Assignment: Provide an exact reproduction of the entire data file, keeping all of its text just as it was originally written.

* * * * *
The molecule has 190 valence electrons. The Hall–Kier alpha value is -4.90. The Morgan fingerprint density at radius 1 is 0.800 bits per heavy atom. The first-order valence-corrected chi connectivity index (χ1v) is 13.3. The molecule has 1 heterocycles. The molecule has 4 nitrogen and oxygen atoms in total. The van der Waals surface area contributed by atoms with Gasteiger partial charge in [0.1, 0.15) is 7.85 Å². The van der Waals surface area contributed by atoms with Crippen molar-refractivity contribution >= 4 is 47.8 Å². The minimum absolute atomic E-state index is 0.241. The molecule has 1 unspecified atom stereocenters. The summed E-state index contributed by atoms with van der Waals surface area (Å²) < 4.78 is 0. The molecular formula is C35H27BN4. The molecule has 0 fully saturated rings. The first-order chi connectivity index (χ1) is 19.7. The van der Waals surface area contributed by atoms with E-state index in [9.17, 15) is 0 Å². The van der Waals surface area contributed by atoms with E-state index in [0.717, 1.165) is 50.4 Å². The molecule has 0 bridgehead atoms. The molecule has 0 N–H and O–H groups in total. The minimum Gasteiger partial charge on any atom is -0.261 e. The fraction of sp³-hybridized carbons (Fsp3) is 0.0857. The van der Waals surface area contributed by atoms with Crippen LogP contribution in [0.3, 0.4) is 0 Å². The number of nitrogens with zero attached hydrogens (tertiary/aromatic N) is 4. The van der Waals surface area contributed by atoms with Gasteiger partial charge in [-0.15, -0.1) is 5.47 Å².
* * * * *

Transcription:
The molecule has 190 valence electrons. The Hall–Kier alpha value is -4.90. The Morgan fingerprint density at radius 1 is 0.800 bits per heavy atom. The first-order valence-corrected chi connectivity index (χ1v) is 13.3. The molecule has 1 heterocycles. The molecule has 4 nitrogen and oxygen atoms in total. The van der Waals surface area contributed by atoms with Gasteiger partial charge in [0.1, 0.15) is 7.85 Å². The van der Waals surface area contributed by atoms with Crippen molar-refractivity contribution >= 4 is 47.8 Å². The minimum absolute atomic E-state index is 0.241. The molecule has 1 unspecified atom stereocenters. The summed E-state index contributed by atoms with van der Waals surface area (Å²) < 4.78 is 0. The molecular formula is C35H27BN4. The molecule has 0 fully saturated rings. The first-order chi connectivity index (χ1) is 19.7. The van der Waals surface area contributed by atoms with E-state index in [9.17, 15) is 0 Å². The van der Waals surface area contributed by atoms with E-state index in [0.717, 1.165) is 50.4 Å². The molecule has 0 bridgehead atoms. The molecule has 0 N–H and O–H groups in total. The minimum Gasteiger partial charge on any atom is -0.261 e. The fraction of sp³-hybridized carbons (Fsp3) is 0.0857. The van der Waals surface area contributed by atoms with Crippen LogP contribution in [0.3, 0.4) is 0 Å². The number of nitrogens with zero attached hydrogens (tertiary/aromatic N) is 4. The van der Waals surface area contributed by atoms with Gasteiger partial charge in [-0.15, -0.1) is 5.47 Å².